Both the Green Party and the Christian Democrats say they will back the constitutional amendment facilitating the dissolution of the lower house and early elections, but the two small parties differ as to the line-up of the cabinet which should lead the country to early elections. While the Greens would like to see a caretaker cabinet made up of unaffiliated experts, the Christian Democrats favour a cabinet representing all parties in the lower house with the exception of the Communists.
Czech men's tennis star Tomas Berdych has advanced to the quarterfinals of the Masters tournament in Paris. Berdych, the eighth-seeded Czech, cruised past America's Robby Ginepri 6-3, 6-3 in just 65 minutes on Thursday afternoon. He is going to face either Britain's Andy Murray or Dominik Hrbaty of Slovakia.
Jana Hybaskova, leader of the European Democrats, a small right wing party, has apologized to Justice Minister Jiri Pospisil for having accused him of corruption without having sufficient proof. The justice minister is said to have accepted her apology. However Finance Minister Vlastimil Tlusty whom Mrs. Hybaskova also named in the case is pressing charges of slander. Just before the Senate and local elections Mrs. Hybaskova accused the Civic Democratic Party of having asked for a three million crown bribe in a certain transaction - money which was allegedly intended for two Civic Democratic Party ministers and a deputy for that party. Both ministers vehemently denied the charges and Mrs. Hybaskova was later forced to admit she did not have sufficient proof for her accusation and should not have named any names. The police are investigating the case.
As part of a round of new meetings with political party leaders, President
Vaclav Klaus has met with Christian Democratic leader, Jan Kasal. The two
men met at Prague Castle on Wednesday morning to discuss possibilities of
forming a new government. Mr. Kasal told the press that the Christian
Democrats are in favor of an agreement that would include the Social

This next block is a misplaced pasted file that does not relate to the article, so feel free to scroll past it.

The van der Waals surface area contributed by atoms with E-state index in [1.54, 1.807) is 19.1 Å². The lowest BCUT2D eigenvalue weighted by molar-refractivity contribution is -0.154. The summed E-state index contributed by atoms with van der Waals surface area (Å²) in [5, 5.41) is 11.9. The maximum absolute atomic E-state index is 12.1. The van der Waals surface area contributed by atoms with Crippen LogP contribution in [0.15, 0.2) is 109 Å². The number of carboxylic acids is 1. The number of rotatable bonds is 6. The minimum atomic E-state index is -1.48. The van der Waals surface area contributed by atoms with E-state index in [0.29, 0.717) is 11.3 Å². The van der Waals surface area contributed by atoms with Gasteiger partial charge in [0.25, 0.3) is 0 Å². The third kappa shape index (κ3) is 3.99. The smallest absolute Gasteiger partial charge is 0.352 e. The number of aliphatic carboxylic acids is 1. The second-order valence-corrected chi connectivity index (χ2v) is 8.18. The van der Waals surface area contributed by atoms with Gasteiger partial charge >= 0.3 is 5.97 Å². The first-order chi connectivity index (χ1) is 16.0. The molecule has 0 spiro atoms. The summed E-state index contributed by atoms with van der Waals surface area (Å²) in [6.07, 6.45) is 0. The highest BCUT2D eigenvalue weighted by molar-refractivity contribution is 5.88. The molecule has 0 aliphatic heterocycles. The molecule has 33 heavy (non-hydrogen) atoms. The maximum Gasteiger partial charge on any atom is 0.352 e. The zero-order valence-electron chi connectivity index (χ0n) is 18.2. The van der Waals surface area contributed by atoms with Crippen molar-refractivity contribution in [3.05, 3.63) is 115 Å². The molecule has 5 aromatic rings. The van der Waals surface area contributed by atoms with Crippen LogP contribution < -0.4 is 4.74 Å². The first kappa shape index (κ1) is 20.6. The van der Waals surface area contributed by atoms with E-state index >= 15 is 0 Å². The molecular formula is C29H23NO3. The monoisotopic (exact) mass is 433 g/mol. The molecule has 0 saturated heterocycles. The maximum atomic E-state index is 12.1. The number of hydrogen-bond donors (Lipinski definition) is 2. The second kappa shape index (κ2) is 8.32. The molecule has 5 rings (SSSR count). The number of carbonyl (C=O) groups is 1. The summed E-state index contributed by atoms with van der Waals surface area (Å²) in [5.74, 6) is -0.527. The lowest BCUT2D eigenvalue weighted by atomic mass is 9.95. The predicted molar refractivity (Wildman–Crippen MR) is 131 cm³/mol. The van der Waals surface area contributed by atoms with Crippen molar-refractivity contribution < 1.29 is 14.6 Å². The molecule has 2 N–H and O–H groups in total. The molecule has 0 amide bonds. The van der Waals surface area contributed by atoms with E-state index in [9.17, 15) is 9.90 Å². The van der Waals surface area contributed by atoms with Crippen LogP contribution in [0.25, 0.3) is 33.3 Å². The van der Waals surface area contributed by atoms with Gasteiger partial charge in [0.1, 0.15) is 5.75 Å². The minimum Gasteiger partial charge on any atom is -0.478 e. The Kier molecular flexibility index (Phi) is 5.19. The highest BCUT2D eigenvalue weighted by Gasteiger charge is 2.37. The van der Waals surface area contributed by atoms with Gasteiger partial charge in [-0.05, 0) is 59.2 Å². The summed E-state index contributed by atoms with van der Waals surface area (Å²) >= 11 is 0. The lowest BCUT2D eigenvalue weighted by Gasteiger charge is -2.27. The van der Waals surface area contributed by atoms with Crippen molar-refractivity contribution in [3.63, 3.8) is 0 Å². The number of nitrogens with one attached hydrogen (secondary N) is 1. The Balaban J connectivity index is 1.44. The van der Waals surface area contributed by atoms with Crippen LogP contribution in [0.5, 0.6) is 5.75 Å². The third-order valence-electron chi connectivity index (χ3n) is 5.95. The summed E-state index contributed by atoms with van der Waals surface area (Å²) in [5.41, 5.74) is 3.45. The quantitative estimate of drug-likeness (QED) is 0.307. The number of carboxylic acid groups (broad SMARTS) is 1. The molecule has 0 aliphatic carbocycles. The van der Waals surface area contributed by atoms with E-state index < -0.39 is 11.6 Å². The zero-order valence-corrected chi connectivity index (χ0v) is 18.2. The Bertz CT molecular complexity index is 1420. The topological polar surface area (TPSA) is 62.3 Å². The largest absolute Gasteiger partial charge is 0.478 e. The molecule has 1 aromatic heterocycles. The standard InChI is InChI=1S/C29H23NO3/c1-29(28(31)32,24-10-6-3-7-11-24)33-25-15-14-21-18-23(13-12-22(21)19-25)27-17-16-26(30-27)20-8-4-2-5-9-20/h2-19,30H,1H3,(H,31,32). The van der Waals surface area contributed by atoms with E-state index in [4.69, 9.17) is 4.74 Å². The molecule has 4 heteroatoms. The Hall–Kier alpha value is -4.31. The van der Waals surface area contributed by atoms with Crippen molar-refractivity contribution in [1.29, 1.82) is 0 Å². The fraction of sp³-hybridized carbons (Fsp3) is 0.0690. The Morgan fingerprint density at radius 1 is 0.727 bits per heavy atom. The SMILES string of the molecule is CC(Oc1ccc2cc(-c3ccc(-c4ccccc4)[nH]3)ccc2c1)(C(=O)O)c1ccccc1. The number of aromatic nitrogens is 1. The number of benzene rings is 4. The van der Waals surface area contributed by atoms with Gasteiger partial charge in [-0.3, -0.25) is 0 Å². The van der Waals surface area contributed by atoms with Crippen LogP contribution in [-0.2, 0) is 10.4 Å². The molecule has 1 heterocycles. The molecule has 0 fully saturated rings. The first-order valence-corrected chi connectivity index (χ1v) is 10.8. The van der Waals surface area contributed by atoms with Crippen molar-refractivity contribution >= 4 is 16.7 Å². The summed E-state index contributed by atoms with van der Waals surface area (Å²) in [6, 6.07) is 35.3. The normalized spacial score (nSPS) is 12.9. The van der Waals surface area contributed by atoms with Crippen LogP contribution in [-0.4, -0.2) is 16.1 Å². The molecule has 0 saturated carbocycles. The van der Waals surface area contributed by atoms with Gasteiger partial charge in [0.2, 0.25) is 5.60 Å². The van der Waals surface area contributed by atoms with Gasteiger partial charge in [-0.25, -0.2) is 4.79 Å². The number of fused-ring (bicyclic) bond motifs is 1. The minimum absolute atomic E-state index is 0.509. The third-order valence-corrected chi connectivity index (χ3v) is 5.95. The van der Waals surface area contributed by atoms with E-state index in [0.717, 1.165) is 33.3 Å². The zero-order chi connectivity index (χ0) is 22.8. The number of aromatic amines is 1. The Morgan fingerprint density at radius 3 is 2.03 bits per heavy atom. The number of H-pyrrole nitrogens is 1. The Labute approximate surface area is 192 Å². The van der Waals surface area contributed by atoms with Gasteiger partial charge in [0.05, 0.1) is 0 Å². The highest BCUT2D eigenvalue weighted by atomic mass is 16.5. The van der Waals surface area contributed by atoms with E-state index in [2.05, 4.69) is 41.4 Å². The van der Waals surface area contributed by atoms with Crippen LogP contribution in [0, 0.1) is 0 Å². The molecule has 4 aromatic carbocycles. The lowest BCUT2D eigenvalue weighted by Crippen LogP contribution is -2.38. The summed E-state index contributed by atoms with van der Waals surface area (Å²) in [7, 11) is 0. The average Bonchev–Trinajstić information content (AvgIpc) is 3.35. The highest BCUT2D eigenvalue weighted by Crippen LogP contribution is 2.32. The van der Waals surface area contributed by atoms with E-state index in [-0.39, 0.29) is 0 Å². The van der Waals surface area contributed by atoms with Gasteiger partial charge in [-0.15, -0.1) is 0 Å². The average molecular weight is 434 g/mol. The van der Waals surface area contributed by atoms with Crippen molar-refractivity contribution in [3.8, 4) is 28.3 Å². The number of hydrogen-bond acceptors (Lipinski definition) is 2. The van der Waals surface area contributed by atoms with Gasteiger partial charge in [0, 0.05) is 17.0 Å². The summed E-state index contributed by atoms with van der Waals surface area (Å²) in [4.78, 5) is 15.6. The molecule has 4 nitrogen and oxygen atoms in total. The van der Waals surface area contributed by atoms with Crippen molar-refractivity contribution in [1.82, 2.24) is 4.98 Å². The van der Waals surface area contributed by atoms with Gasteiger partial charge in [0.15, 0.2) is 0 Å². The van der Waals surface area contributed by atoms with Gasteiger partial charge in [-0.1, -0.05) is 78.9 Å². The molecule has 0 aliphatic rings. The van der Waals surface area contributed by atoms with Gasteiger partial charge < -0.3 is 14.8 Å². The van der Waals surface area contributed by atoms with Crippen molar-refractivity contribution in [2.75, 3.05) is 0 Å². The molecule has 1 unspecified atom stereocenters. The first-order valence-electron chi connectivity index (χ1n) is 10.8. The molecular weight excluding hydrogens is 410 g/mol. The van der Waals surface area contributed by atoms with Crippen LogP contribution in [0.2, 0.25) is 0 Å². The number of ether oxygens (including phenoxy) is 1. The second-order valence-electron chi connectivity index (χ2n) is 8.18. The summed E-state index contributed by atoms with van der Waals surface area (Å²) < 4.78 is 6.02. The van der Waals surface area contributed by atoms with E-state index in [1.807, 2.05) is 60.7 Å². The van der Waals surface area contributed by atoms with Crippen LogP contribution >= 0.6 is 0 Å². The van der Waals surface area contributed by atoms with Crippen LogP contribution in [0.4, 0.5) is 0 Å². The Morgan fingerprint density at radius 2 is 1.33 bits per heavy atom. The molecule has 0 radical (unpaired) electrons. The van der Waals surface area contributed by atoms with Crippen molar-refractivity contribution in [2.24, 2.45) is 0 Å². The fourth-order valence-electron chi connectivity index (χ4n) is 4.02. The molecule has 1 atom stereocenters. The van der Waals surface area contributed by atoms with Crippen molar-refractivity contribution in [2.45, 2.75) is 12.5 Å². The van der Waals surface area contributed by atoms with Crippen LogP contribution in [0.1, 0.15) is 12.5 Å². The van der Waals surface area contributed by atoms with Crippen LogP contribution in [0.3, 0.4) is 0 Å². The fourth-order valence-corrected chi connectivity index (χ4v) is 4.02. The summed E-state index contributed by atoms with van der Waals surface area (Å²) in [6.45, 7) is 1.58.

Democrats, because this is the only way to avoid depending on the support
of the Communist MPs in the lower house. The Christian Democrats are in
favor of what they are calling a "rainbow cabinet" that would
join the Civic Democrats and the Social Democrats, with the Christian
Democrats playing a key mediating role between the two largest parties.
Early Wednesday afternoon, Mr. Klaus also met with acting Prime Minister Mirek Topolanek. Mr. Topolanek says that the two men did not discuss who the President will charge with the second attempt to form a viable government. Mr. Topolanek's aim is to find an agreement between parties that would lead the country to early elections. The Civic Democrats' position on early elections has been publicly supported by the Christian Democrats as well as by the Green Party and the Communists. Only the Social Democrats have not yet agreed with this strategy as a way to overcome the political stalemate.
Meanwhile, President Klaus has not expressed his preference in terms of a solution to the political stalemate, but he has indicated that he wants to see a government that will lead the Czech Republic to early elections, and be able to win a vote of confidence in the meantime. Mr. Klaus will continue individual meetings with party leaders until Friday, when he has invited all five parliamentary party leaders to a meeting at Prague Castle.